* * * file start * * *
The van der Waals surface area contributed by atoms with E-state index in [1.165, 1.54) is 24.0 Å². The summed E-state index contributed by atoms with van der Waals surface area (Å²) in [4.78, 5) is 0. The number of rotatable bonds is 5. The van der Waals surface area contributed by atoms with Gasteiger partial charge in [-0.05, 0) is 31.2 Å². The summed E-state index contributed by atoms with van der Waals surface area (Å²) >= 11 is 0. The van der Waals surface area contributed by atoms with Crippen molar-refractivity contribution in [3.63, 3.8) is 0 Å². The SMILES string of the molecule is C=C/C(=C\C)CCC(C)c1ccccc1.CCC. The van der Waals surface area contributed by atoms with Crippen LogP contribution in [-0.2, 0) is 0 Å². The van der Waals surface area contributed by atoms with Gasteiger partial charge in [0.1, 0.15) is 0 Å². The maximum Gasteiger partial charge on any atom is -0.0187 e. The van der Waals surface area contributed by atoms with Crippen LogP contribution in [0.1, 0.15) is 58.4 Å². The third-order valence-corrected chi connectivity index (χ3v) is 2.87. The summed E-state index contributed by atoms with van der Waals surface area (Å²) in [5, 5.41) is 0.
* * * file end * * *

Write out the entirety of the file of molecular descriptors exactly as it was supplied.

The van der Waals surface area contributed by atoms with E-state index in [1.165, 1.54) is 24.0 Å². The summed E-state index contributed by atoms with van der Waals surface area (Å²) in [4.78, 5) is 0. The number of rotatable bonds is 5. The van der Waals surface area contributed by atoms with Gasteiger partial charge in [-0.05, 0) is 31.2 Å². The summed E-state index contributed by atoms with van der Waals surface area (Å²) >= 11 is 0. The van der Waals surface area contributed by atoms with Crippen molar-refractivity contribution in [3.63, 3.8) is 0 Å². The SMILES string of the molecule is C=C/C(=C\C)CCC(C)c1ccccc1.CCC. The van der Waals surface area contributed by atoms with Crippen LogP contribution in [-0.2, 0) is 0 Å². The van der Waals surface area contributed by atoms with Gasteiger partial charge in [0.1, 0.15) is 0 Å². The maximum Gasteiger partial charge on any atom is -0.0187 e. The van der Waals surface area contributed by atoms with Crippen LogP contribution in [0.1, 0.15) is 58.4 Å². The third-order valence-corrected chi connectivity index (χ3v) is 2.87. The summed E-state index contributed by atoms with van der Waals surface area (Å²) in [5, 5.41) is 0.